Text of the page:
Artificial Organs, Vol. 2, no. 4, page 1, Robert E. Baier, entitled "Key Events in Blood Interactions at Nonphysiologic Interfaces--a Personal Primer."
Organometallic Polymers, 1978, Academic Press, Inc., New York, pp, 219-229.
Polymer Science and Technology, Vol. 8, pp. 45-75, Garth L. Wilkes, entitled "Necessary Considerations for Selecting a Polymeric Material for Implantation with Emphasis on Polyurethane."
Products claiming relationship to the above patent, U.S. Pat. No. 3,562,352, are marketed by Roche under the tradename Avcothane. The purpose of the Avcothane and the patent was to combine the good elastomeric properties of the segmented polyurethane with the good blood contacting properties of the silicone rubber.
The surfaces and polymers of the present invention may be presently used as surfaces in artificial hearts and heart assist pumps. In addition, the following uses for the novel layers are closely linked to the aforesaid artificial hearts and ventricular assist pumps; namely, intravenous catheters, blood oxygenators, heart lung machine tubing, inter-aortic balloon pumps and artificial blood vessel grafts.
FIG. 1 shows two mold halves ready for assembly and pouring of hot wax.
FIG. 2 shows the molds separated and the wax form ready for removal.
FIG. 3 shows a hollow form as removed from the mold.
FIG. 4 shows a sanded and polished wax form ready for dipping in filler-free silicone rubber.
FIG. 5 shows the form subsequently coated with a layer of filler-free silicone rubber.
FIG. 6 shows the form coated with 5-7 layers of polyurethane, depending upon the required sac thickness.
FIG. 7 shows the sac after removal of the wax form and silicone rubber contacting surface.
FIG. 8 is a cross-section of the sac showing the epolene wax, the filler-free silicone rubber boot and 5-7 coats of segmented polyurethane to provide the desired sac thickness.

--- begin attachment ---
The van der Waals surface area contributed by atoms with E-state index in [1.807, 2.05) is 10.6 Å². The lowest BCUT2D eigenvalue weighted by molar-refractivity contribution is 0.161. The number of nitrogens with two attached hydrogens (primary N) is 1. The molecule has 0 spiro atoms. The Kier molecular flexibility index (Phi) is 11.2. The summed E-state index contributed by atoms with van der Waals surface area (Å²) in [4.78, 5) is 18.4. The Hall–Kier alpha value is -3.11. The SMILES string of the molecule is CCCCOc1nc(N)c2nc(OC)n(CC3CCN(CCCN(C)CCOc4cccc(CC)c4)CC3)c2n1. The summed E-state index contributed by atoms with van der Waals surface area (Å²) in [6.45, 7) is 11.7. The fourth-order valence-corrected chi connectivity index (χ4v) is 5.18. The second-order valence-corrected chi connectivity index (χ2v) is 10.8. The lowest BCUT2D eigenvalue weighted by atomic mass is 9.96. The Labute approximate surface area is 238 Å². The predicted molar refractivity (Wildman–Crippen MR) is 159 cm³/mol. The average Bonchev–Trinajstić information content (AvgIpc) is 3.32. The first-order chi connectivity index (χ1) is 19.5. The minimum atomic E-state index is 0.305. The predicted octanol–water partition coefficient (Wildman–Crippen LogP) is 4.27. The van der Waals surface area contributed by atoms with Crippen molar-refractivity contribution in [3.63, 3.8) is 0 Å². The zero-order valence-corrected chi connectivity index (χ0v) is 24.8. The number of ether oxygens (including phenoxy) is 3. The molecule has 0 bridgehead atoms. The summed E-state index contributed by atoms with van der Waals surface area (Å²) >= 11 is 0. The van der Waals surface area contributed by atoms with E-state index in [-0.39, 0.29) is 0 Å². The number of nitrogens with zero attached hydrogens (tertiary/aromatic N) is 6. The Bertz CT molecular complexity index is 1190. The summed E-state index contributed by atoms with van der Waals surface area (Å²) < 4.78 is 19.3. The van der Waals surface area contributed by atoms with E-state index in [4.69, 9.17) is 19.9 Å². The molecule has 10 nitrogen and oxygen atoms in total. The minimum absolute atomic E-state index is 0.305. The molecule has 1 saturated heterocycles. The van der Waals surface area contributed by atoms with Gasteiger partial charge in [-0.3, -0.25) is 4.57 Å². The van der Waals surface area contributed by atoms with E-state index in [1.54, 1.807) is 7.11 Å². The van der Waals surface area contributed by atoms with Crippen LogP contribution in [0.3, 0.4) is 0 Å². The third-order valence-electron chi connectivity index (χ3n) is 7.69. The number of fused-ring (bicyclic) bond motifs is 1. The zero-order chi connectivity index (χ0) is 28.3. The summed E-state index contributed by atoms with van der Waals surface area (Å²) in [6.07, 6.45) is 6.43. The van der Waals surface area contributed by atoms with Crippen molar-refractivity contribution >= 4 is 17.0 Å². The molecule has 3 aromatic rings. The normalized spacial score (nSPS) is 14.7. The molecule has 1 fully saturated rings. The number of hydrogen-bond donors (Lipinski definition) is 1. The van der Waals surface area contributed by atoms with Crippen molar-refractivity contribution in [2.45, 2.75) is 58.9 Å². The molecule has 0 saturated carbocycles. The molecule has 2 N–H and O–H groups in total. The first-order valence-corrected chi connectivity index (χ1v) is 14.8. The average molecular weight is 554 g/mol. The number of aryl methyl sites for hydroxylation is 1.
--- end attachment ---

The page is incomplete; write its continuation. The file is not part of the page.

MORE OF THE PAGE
A preferred process for the production of the polymers, layers and the surfaces is as follows:
Step I--refer to FIG. 1. An aluminum mold was preheated to a desired temperature of 270 (Epolene C10, which is a low molecular weight polyethylene resin of Shell Chemical Co.) in a preheated mold, filling completely. The mold was allowed to cool until the desired wall thickness jelled. Then, excess wax was poured from the form. The form is then cooled to room temperature. The hollow wax form was removed from the mold. See FIG. 2.
Step II--refer to FIG. 3. The wax form was removed from the mold with flash lines and slight imperfection. The form was sanded and fine polished to accomplish as smooth a surface as possible. FIG. 4 shows the sanded and polished form.
Step III--the form was cleaned with a lower alkanol (propyl alcohol) and dried with deionized air. The form was kept in a laminar flow air hood and dipped in filler-free silicone rubber. The cure took 4 hours or longer. This step blended the surface giving a high gloss and a non-adhering surface for the polyurethane to be coated against. FIG. 5 shows the clear coating of filler-free silicone rubber on the wax form.
Step IV--the form was then dipped in segmented polyurethane solvent and cured on a rotisserie at 150 repeated until the desired sac thickness was acquired. Normally, this required 5 to 7 dips. FIG. 6 shows this step when completed.
Step V--The form was then placed in a circulating oven for 24 hours at a curing temperature of 150 crushed into pieces by hand pressure and removed from inside of the sac. The filler-free silicone lining (boot) was then removed, leaving an internal sac surface that is a blood contacting surface (FIG. 7). The blood sac was then fitted into a rigid case of a blood pump.